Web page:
News Release

New crystal structure for hydrogen compounds for high-temperature superconductivity

Researchers identify a new crystal structure of hydrogen compounds as a candidate for high-temperature superconductivity using theoretical simulations

Peer-Reviewed Publication

Japan Advanced Institute of Science and Technology

Figure 1. Clathrate structures of LaYH12 and LaY3H24.

image: Using computer simulations, a global team of researchers have predicted new crystal structures for realizing a high-temperature superconductor with ternary hydrides, taking us one step further to realizing a low-cost and lossless power transmission technology. view more 

Credit: Ryo Maezono from JAIST

Ishikawa, Japan - Superconductivity is the disappearance of electrical resistance in certain materials below a certain temperature, known as “transition temperature.” The phenomenon has tremendous implications for revolutionizing technology as know it, enabling low-loss power transmission and maintenance of electromagnetic force without electrical supply. However, superconductivity usually requires extremely low temperatures ~ 30 K (the temperature of liquid nitrogen, in comparison, is 77 K) and, therefore, expensive cooling technology. To have a shot at realizing a low-cost superconducting technology, superconductivity must be achieved at much higher transition temperatures.

Materials scientists have had a breakthrough on this front with crystalline materials containing hydrogen, known as “metal hydrides.” These are compounds formed by a metal atom bonded with hydrogen that have been predicted and realized as suitable candidates for achieving even room-temperature superconductivity. However, they require extremely high pressures to do so, limiting their practical applications.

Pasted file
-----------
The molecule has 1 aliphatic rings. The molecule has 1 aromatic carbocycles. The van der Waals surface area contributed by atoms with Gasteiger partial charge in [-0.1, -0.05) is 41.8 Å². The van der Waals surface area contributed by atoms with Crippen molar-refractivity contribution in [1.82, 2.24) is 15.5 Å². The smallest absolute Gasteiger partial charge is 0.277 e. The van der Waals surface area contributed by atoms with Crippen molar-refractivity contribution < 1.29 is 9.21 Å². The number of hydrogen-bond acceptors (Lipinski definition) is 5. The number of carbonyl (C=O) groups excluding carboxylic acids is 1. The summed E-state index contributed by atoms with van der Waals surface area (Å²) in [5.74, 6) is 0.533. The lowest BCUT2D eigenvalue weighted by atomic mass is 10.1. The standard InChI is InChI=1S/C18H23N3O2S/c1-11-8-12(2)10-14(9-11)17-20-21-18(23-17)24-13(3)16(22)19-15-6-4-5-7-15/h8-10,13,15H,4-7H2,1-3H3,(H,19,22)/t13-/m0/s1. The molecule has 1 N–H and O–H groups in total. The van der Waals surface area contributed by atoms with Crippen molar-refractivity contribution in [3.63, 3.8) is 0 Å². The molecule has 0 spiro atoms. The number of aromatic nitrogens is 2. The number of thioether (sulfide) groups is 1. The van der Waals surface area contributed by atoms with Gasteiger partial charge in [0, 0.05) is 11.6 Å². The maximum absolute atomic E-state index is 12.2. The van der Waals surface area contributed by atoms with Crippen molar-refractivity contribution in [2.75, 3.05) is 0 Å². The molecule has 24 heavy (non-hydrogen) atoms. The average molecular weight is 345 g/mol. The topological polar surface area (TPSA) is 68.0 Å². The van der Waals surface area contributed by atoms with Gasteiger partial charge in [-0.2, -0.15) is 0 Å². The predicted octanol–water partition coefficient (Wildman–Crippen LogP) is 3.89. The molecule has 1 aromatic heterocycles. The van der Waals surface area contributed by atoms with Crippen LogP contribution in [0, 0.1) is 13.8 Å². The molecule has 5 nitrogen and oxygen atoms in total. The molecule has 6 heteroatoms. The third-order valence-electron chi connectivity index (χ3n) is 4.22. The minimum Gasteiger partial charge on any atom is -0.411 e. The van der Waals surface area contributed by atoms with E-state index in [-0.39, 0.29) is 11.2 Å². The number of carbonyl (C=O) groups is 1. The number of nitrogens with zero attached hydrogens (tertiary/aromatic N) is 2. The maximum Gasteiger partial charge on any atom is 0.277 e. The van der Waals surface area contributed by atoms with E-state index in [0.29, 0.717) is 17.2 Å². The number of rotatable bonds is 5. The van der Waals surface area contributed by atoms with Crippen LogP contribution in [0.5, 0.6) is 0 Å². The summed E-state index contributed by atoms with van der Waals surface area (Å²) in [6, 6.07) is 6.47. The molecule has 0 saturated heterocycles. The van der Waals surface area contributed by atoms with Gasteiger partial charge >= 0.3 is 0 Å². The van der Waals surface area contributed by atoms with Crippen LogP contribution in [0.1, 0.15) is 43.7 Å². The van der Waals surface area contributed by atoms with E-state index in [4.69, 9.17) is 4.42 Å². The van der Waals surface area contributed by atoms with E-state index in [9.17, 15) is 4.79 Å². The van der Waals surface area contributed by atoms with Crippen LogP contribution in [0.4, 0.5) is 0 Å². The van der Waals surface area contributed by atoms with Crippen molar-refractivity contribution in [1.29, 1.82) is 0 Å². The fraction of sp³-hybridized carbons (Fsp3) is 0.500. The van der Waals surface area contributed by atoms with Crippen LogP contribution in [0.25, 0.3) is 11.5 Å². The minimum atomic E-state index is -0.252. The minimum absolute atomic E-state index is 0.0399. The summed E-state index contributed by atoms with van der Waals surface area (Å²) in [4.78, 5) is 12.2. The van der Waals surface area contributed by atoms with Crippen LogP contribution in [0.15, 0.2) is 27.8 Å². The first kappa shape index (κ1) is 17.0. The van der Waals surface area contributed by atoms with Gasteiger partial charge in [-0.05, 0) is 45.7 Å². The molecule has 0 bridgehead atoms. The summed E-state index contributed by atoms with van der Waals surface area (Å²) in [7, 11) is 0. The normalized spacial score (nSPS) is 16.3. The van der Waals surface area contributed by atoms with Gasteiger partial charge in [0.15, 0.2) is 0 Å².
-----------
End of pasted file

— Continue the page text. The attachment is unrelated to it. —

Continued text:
In a new study published in Chemistry of Materials, a group of researchers led by Professor Ryo Maezono from Japan Advanced Institute of Science and Technology (JAIST) performed computer simulations to expand the search for high-temperature superconductors, looking for potential candidates among ternary hydrides (hydrogen combined with two other elements).

“In ternary hydrides, the number of elements is increased from two to three. While this enormously increases the number of possible combinations and can make the problem of predicting suitable materials more difficult, it also increases our chances of coming across a potential high-temperature superconductor,” explains Prof. Maezono.

Using the supercomputer at the university, the researchers examined possible crystal structures for (LaH6) (YH6)y compounds (y= 1-4), looking for configurations that would yield stable structures, allowing their synthesis in the laboratory at high pressures. Starting from a random structure, the simulations went through various possible combinations of elements, testing their stability at extremely high pressures ~ 300 GPa.